Chinese Leasing Industry Catching Up to Europe and the U.S.
2018-11-22 11:04 Thursday
A number of leasing companies have opted to set up shop in China since the government opened up the leasing sector in 2007, allowing Chinese banks to conduct financial leasing businesse. Due to favorable government policies, the Chinese leasing industry has grown from an alternative to a prime source of financing, and is expected to rival the European and US financial markets in the near future.
Under the Belt and Road Initiative, Chinese leasing companies definitely have the priority in undertaking major infrastructure projects along strategic corridors in Central Asia, Southeast Asia, the Middle East, and Africa.
China's ship leasing now accounts for over 10% of total global ship finance, and projections suggest Chinese ship leasing will continue to grow in size and influence. Many leasing companies are trying to expand their business by getting public or international cooperation.
China State Shipbuilding Corporation recently applied for an IPO on the Hong Kong Stock Exchange. The company was established in 2012, and was the first ship-owning unit established by a Chinese shipyard. The company mainly provides ship leasing and chartering services, but plans to acquire upstream and downstream assets to diversify its business profile.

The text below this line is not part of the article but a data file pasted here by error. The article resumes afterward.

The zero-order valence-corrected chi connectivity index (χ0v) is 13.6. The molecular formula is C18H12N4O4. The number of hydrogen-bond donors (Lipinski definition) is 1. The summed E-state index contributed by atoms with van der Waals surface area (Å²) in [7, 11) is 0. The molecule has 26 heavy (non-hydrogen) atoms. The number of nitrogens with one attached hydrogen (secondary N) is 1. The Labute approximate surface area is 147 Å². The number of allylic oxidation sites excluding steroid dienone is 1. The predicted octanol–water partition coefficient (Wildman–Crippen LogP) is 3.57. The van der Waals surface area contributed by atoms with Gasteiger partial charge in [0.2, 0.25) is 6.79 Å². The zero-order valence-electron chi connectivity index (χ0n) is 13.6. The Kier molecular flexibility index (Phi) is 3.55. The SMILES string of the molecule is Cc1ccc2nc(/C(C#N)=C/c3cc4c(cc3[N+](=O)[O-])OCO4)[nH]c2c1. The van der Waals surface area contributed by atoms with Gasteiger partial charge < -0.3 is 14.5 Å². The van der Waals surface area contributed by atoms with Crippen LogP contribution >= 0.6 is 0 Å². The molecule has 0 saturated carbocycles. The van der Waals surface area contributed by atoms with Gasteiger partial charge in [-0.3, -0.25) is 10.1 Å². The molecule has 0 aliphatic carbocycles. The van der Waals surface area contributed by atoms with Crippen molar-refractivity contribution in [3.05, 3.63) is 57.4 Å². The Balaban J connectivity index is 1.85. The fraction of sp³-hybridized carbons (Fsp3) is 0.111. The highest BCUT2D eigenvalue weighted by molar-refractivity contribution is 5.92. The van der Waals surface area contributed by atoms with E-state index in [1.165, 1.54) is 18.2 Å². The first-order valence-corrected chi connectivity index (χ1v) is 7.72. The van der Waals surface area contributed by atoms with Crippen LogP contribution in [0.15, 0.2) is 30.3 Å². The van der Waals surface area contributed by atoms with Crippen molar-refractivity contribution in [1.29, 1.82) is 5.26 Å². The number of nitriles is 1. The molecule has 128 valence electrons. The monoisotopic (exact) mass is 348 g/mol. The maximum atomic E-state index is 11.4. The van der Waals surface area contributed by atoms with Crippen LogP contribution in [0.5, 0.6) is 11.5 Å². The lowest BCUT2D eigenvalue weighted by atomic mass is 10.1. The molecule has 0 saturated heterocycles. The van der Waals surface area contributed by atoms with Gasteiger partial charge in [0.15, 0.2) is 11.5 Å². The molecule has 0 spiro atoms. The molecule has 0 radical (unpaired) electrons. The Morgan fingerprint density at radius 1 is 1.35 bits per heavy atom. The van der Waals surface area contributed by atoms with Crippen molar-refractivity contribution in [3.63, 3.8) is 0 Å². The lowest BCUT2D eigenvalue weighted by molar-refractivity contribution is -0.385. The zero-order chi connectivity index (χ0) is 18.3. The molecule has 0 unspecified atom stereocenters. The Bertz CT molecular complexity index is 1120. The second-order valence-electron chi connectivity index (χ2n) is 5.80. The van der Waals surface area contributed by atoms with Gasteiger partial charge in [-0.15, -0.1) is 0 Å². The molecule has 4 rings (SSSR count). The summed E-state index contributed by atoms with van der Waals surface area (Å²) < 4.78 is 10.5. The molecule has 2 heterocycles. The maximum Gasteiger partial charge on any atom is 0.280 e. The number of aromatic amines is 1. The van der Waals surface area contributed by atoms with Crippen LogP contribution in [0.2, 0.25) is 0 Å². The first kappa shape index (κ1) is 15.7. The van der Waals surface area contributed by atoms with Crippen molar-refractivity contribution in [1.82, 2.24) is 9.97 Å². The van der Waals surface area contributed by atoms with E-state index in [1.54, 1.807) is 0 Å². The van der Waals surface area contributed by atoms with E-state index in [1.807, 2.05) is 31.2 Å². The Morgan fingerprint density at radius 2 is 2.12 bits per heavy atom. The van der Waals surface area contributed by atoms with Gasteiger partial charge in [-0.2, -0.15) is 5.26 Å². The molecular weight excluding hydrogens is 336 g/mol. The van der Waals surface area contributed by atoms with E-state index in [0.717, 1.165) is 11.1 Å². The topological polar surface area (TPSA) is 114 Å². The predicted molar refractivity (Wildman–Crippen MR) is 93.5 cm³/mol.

The company currently owns a fleet of 60 vessels, made up of 27 bulkers, 14 tankers, 9 container ships, 5 gas carriers and 5 special purpose vessels. 46 vessels in the company's fleet are under financial leasing arrangements and another 14 are on charters.
Nasdaq-listed Capital Maritime & Trading Corp revealed that it is finalizing the paperwork to complete "a more than $200m transaction" with two Chinese leasing companies to fund four projects. Jerry Kalogiratos, a senior executive at Capital, divulged that the deal is with China Merchants Bank (CMB) and the Industrial and Commercial Bank of China (ICBC).
Stamatis Tsantanis, Chairman and CEO of Seanergy Maritime Holdings, whose company recently is cooperating with AVIC, holds that Chinese financiers and European banks will be competing on equal terms in just five to six years.
"The Chinese put their foot on the accelerator when asset values were low so it was a good time to enter the market and once a relationship is established a deal can be done quite quickly," said Tsantanis.